Garden tour – 11/29/17

At first glance, my garden looks like it has called it a year, as it slowly collapses on itself.

But upon a closer look, that may not be true.

Here’s what’s going on as we head into December:

 

Time for the evergreens to shine

As subtle as they may be, the white-tipped stems on Tsuga canadensis (White Canadian Hemlock) ‘Moon Frost’ allow this conifer to stand out, especially right now when everything else around it is brown and dying. The deer do nip it but I have been fighting them off with spray.

 

Here’s another conifer – Chamaecyparis pisifera (False Cypress) ‘Golden Pincushion’ – that remains hidden through most of the year but is now on full display. This plant may only grow a few inches per year, but I’m doing my best to remain patient and to enjoy the contrast with all of the surrounding perennials. The deer have yet to discover this one. Yes, I just jinxed it.

 

Another slow growing evergreen that is now standing out in the garden is the Korean boxwood, ‘Wedding Ring’. And yes, the deer ignore it.

 

I have had this Thuja occidentalis (Arborvitae)’Rheingold’ for 10+ years and I love how it transforms from light green/chartreuse in spring/summer to the more buff color it exhibits right now. The deer have never touched this, but honestly, I don’t know why other than the fact that it is close to the garage door.

 

I don’t know which evergreen shrub this is because I’ve misplaced the tag and I’ve yet to update my plant spreadsheet. Bad me. Here’s hoping this anchors this spot in the garden for years to come.

 

Yes, Dwarf Alberta Spruce bores me too, but it has persevered for more than a decade and I appreciate the green throughout the fall/winter.

 

Have I mentioned that I like grasses?

What more is there left to say?

These are mainly Panicum (Switch Grasses).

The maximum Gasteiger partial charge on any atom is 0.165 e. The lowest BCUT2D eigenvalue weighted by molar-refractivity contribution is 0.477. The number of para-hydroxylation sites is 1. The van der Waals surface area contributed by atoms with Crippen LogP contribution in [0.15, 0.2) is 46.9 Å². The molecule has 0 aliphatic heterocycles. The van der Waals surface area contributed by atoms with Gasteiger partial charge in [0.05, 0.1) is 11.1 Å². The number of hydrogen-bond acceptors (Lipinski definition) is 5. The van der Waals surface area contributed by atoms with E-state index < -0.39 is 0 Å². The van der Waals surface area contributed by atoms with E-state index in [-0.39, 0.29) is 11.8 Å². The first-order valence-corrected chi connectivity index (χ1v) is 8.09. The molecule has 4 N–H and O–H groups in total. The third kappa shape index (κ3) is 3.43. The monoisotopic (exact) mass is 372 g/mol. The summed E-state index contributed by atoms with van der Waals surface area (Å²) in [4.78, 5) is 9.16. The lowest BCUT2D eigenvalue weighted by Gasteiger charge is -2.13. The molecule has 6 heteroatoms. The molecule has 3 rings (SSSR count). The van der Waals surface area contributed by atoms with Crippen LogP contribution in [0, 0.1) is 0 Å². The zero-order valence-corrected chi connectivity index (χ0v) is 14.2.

Panicum virgatum (Switch Grass) ‘Northwind’

 

Miscanthus sinensis (Maiden Grass) ‘Morning Light’

 

Miscanthus sinensis (Maiden Grass) ‘Variegatus’

 

Panicum virgatum (Switch Grass) ‘Heavy Metal’

 

Bouteloua gracilis (Blue Grama Grass) ‘Blonde Ambition’

 

Looking good, even while dying

Monarda (Bee Balm) for days. They look even better when covered in frost.

 

A Eupatorium (Joe Pye Weed) bloom.

 

Maybe a bit of a stretch, but aren’t the spent flowers of Amsonia (Bluestar) still pretty cool looking?

 

Monarda (Bee Balm), Amsonia (Bluestar) and some grass.

 

Allium (ornamental onion) slowly yellowing.

 

 

Staying green

Packera aurea (Golden Ragwort) has been a phenomenal addition to the garden the past two years, even beyond the high flower count in spring. They remain evergreen for most of the winter and you guessed it, the deer haven’t chowed down too much on them.

The only concern is that they might grow out of control over time. I’ll deal with that when it comes.

 

Another subtle change, but one I am enjoying: Phlox stoloniferous (Creeping Phlox) turning yellow and remaining evergreen all winter. I like.

 

A closer look

A weed and a powerful one at that, but ain’t this Thistle kind of pretty?

 

 

2 thoughts on “Garden tour – 11/29/17

  1. Misti

    Maybe it’s the southerner in me, but I’ve always found it weird to see fir species in gardens. The few times I’ve gone places where that is common I’ve always felt like it was out of place. I guess I always think of them being in ‘the woods’ rather than in a garden and, I don’t know, somethings off about it.

    Just my weird opinion!

    The grasses are magnificent, though!

    Reply
    1. jmarkowski Post author

      I think firs can look fantastic Misti, just don’t know that I’ve figured it out yet. But I’ll keep trying! Ha.

      Reply

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